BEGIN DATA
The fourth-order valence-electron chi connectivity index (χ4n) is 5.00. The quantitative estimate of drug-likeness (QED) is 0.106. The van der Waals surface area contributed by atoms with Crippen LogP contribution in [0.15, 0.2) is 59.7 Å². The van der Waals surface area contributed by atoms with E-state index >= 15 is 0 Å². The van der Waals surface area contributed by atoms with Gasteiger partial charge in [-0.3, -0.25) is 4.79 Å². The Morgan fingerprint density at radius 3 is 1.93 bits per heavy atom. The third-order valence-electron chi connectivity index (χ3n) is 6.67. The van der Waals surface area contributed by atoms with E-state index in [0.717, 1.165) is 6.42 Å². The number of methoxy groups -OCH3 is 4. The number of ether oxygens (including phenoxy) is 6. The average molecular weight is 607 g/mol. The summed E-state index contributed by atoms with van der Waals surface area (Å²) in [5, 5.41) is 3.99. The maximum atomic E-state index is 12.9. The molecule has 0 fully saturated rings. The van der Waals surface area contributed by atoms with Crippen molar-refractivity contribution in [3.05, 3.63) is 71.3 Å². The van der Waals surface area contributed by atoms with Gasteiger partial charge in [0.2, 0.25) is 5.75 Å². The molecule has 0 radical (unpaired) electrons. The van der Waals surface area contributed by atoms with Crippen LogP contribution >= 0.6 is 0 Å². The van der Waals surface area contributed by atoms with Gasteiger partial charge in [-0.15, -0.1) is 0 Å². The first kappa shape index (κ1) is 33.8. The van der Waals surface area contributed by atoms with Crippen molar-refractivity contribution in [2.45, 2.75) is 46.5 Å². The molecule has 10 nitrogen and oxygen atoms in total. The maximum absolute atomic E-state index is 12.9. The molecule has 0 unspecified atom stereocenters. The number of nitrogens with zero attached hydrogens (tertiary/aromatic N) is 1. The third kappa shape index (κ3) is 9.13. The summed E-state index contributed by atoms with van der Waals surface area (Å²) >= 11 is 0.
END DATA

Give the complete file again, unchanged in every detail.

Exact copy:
The fourth-order valence-electron chi connectivity index (χ4n) is 5.00. The quantitative estimate of drug-likeness (QED) is 0.106. The van der Waals surface area contributed by atoms with Crippen LogP contribution in [0.15, 0.2) is 59.7 Å². The van der Waals surface area contributed by atoms with E-state index >= 15 is 0 Å². The van der Waals surface area contributed by atoms with Gasteiger partial charge in [-0.3, -0.25) is 4.79 Å². The Morgan fingerprint density at radius 3 is 1.93 bits per heavy atom. The third-order valence-electron chi connectivity index (χ3n) is 6.67. The van der Waals surface area contributed by atoms with E-state index in [0.717, 1.165) is 6.42 Å². The number of methoxy groups -OCH3 is 4. The number of ether oxygens (including phenoxy) is 6. The average molecular weight is 607 g/mol. The summed E-state index contributed by atoms with van der Waals surface area (Å²) in [5, 5.41) is 3.99. The maximum atomic E-state index is 12.9. The molecule has 0 fully saturated rings. The van der Waals surface area contributed by atoms with Crippen molar-refractivity contribution in [3.05, 3.63) is 71.3 Å². The van der Waals surface area contributed by atoms with Gasteiger partial charge in [0.2, 0.25) is 5.75 Å². The molecule has 0 radical (unpaired) electrons. The van der Waals surface area contributed by atoms with Crippen LogP contribution >= 0.6 is 0 Å². The van der Waals surface area contributed by atoms with Gasteiger partial charge in [-0.15, -0.1) is 0 Å². The first kappa shape index (κ1) is 33.8. The van der Waals surface area contributed by atoms with Crippen molar-refractivity contribution in [2.45, 2.75) is 46.5 Å². The molecule has 10 nitrogen and oxygen atoms in total. The maximum absolute atomic E-state index is 12.9. The molecule has 0 unspecified atom stereocenters. The number of nitrogens with zero attached hydrogens (tertiary/aromatic N) is 1. The third kappa shape index (κ3) is 9.13. The summed E-state index contributed by atoms with van der Waals surface area (Å²) >= 11 is 0.